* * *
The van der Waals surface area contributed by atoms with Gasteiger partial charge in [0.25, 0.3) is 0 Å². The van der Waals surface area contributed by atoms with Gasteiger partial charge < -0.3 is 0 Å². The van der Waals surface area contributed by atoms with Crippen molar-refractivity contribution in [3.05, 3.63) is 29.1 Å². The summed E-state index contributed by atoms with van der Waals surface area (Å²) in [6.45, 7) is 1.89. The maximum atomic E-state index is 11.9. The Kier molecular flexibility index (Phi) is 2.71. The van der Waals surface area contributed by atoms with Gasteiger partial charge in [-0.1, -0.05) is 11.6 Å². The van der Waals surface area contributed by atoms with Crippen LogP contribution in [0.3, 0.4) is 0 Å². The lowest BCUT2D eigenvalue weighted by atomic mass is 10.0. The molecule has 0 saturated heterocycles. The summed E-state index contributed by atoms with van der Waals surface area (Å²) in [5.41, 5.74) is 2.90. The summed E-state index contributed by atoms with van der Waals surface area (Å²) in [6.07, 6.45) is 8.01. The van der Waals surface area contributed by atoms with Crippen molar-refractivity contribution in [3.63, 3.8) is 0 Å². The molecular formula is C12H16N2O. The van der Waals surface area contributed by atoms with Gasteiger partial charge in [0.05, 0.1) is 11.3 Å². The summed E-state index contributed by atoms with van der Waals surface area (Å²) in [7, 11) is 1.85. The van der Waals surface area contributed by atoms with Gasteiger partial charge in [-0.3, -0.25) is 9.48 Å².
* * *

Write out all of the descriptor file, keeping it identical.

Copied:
The van der Waals surface area contributed by atoms with Gasteiger partial charge in [0.25, 0.3) is 0 Å². The van der Waals surface area contributed by atoms with Gasteiger partial charge < -0.3 is 0 Å². The van der Waals surface area contributed by atoms with Crippen molar-refractivity contribution in [3.05, 3.63) is 29.1 Å². The summed E-state index contributed by atoms with van der Waals surface area (Å²) in [6.45, 7) is 1.89. The maximum atomic E-state index is 11.9. The Kier molecular flexibility index (Phi) is 2.71. The van der Waals surface area contributed by atoms with Gasteiger partial charge in [-0.1, -0.05) is 11.6 Å². The van der Waals surface area contributed by atoms with Crippen LogP contribution in [0.3, 0.4) is 0 Å². The lowest BCUT2D eigenvalue weighted by atomic mass is 10.0. The molecule has 0 saturated heterocycles. The summed E-state index contributed by atoms with van der Waals surface area (Å²) in [5.41, 5.74) is 2.90. The summed E-state index contributed by atoms with van der Waals surface area (Å²) in [6.07, 6.45) is 8.01. The van der Waals surface area contributed by atoms with Crippen molar-refractivity contribution in [3.63, 3.8) is 0 Å². The molecular formula is C12H16N2O. The van der Waals surface area contributed by atoms with Gasteiger partial charge in [0.05, 0.1) is 11.3 Å². The summed E-state index contributed by atoms with van der Waals surface area (Å²) in [7, 11) is 1.85. The van der Waals surface area contributed by atoms with Gasteiger partial charge in [-0.3, -0.25) is 9.48 Å².